Credit for Serving

A New Vision for National Service in Higher Education

National service provides significant benefits for both students and communities, and colleges must do more to make these opportunities available for college credit to all students.

Rice University students work to assemble frames at the Habitat for Humanity warehouse in Houston, Texas, July 2009. (AP/David J. Phillip)
Rice University students work to assemble frames at the Habitat for Humanity warehouse in Houston, Texas, July 2009. (AP/David J. Phillip)

This past spring, A’licia Williams, 20, a student at Miami Dade College, spent a week working with Breaking Free—an organization that serves survivors of sex trafficking in St. Paul, Minnesota—as part of her college’s alternative spring break service program. Even as Williams and her peers were making a difference in the lives of those who survived horrible circumstances, the one-week service experience altered the course of Williams’ life as well. After speaking to a trafficking survivor and learning about the woman’s efforts to reconnect with her daughter despite the trauma she had endured, Williams made a decision about the future. Reflecting on her service, as well as on her own difficult upbringing—being raised by a mother who dropped out of high school and growing up without a father’s presence—Williams, a pre-med student, realized her true passion was to pursue a career as an adolescent psychologist.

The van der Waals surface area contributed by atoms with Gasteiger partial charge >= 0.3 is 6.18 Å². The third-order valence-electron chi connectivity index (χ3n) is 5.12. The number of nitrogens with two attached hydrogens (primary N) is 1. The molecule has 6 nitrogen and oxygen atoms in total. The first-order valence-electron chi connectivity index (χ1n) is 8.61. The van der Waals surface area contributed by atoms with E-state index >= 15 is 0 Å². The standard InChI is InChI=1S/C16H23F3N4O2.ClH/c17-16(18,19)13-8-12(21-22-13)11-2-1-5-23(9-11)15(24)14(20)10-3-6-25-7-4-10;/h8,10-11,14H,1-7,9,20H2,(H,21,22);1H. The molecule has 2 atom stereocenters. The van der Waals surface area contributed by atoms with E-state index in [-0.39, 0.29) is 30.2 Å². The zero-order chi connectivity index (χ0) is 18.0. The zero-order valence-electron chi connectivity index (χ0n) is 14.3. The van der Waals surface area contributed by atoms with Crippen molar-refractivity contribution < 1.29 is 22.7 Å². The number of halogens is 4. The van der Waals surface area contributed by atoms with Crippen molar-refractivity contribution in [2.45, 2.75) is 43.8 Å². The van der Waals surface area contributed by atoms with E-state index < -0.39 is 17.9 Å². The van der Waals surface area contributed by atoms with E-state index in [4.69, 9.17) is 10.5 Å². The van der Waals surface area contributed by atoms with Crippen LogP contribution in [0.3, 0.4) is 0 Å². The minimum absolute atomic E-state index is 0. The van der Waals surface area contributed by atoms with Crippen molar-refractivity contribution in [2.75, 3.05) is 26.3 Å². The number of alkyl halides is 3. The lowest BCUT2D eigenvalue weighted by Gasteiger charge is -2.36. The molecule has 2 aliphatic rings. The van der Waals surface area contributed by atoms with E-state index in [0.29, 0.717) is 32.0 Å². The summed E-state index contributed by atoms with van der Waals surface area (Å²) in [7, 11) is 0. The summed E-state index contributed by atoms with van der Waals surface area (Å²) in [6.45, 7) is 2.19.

Williams’ experience working with the St. Paul service organization inspired her to become more involved in her community at home in Miami, Florida. Since her spring break experience, Williams has volunteered in the maternity ward at a local hospital and has become an advocate for student service through her work-study job at her college’s Institute for Civic Engagement and Democracy, where she works 17 hours a week. Moreover, Williams says that her service experiences are helping prepare her for a career of assisting children and teens overcome challenges similar to the ones she faced as a child.